I would like to see the driver championship abolished and Grand Prix racing become once more a battle between different makes of car, for that would give the true perspective on racing and the results of racing. Casting back through the ages we can recall that the question was whether Alfa-Romeo was better than Fiat or Delage, and after that whether Bugatti was better than Alfa-Romeo and Maserati, to be followed by the question of the merits of Mercedes-Benz against Auto-Union. Now it should be a case of Ferrari versus Maserati versus Vanwall, not “is Moss better than Fangio, and is Hawthorn better than both of them.” After all, if you take two drivers of equal ability then the result of the race will depend on the merits of the car, so the manufacturer becomes important. The factory that can build the fastest, most roadworthy and most reliable car will win and added to that is the team organisation that can make or mar the success of the car. Due to the popular press, drivers are being put an pedestals where they do not really belong, and I think that is a bad thing for motor racing. If a driver has ability he will become the leader of a manufacturer’s team, if he has less ability he will be number two in the team. In 20 years time I hope I shall be able to recall that in 1956 Fangio led the successful Lancia/ Ferrari team, Moss led the Maserati team through their ups and downs, Schell led the thrusting and promising new Vanwall cars and Hawthorn fought valiantly, but briefly, as leader of the B. R. M. team. I am not suggesting that drivers should sink into insignificance, far from it, for I still think that the driver of a Grand Prix car is a very special type of human being, and to me they are the 20th century gods, but the real truth behind motor racing is a mechanical battle between factories, designers and mechanics, with driver proving the worth of the mechanical people.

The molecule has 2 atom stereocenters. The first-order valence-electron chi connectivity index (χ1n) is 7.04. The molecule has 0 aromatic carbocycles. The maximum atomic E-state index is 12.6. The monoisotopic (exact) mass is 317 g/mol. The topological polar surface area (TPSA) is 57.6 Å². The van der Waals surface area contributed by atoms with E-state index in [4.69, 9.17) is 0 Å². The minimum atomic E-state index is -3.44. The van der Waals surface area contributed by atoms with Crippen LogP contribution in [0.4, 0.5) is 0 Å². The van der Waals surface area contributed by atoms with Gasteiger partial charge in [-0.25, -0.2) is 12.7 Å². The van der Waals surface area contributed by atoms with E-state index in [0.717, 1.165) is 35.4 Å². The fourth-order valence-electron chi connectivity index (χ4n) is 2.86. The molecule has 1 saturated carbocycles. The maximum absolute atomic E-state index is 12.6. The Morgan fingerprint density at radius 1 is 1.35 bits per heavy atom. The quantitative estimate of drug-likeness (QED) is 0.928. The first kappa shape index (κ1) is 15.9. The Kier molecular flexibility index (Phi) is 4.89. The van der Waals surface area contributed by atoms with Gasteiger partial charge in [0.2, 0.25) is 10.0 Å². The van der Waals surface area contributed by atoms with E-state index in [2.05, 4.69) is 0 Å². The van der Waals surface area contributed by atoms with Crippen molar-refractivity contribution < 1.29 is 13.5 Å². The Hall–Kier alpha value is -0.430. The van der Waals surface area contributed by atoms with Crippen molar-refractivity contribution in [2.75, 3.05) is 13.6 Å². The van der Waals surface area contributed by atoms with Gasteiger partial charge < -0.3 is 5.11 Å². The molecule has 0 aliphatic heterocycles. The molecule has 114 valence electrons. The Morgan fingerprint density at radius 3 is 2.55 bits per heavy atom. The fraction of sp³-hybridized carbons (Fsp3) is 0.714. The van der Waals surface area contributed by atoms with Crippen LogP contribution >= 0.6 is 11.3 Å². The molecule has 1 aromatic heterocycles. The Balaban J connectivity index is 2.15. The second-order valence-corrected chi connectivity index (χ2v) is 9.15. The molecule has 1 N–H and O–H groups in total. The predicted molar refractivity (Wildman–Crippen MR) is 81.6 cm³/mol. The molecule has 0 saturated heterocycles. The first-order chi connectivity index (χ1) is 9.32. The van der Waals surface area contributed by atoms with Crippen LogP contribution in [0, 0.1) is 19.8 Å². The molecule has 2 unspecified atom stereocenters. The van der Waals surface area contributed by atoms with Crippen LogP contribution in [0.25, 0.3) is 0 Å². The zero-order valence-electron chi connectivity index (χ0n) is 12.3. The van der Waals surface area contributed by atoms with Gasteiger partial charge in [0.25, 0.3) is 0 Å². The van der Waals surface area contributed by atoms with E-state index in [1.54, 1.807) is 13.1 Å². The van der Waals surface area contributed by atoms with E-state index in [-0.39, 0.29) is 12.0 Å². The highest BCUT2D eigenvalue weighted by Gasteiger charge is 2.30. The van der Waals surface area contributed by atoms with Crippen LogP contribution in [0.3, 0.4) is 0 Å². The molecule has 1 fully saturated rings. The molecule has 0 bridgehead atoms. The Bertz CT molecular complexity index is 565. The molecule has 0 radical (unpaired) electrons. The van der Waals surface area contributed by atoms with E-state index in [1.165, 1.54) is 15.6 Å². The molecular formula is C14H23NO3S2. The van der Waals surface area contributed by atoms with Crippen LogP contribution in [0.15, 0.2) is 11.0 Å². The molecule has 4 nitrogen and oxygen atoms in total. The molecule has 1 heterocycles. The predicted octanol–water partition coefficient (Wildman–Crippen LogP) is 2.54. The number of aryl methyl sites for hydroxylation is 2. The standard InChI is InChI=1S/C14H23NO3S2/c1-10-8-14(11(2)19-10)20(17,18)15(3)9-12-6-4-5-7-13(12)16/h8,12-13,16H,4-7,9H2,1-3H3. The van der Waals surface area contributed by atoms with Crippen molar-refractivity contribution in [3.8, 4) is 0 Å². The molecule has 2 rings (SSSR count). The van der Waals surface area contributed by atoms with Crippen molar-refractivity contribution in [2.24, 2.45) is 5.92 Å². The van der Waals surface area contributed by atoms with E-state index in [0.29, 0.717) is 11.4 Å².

In sports-car racing we already have a Manufacturers’ Championship, but due to the unsoundness of sports-car racing as a whole the thing is farcical, so it would be far better if the F. l. A. were to scrap it and transfer it to Grand Prix racing. It only needs one example to show the idiocy of the sports-car championship and that is the Lotus 1,100 c.c. car, which no one will deny is one of the outstanding sports cars of recent years, but what hope have Lotus got of ever winning the Manufacturers’ Championship ? In many ways present day motor racing is in a muddle and with the beginning of the new Formula 2 on January 1st, 1957, it would be a good time to start putting motor racing a little straighter than it is now. Already people are asking “Which is going to be the best Formula 2 car, the Cooper-Climax, the Lotus-Climax, the Gordini, the Maserati or the Ferrari? “No one is saying Will Moss beat Fangio ?” and then in brackets (“on Formula 2 cars “). Let us start right away and try to find out which team of designers, builders and mechanics are going to produce the best Formula 2 car. Let us try and find out whether it is mechanically more praiseworthy to win races with a 6 cwt. car using 130 b.h.p. or a 9 cwt. car using 200 b.h.p. Do not let us fog the issue with the merits of driver A against driver B, for remember that when driver A becomes too old to go fast, or wisely retires, there will always be another driver A to take his place.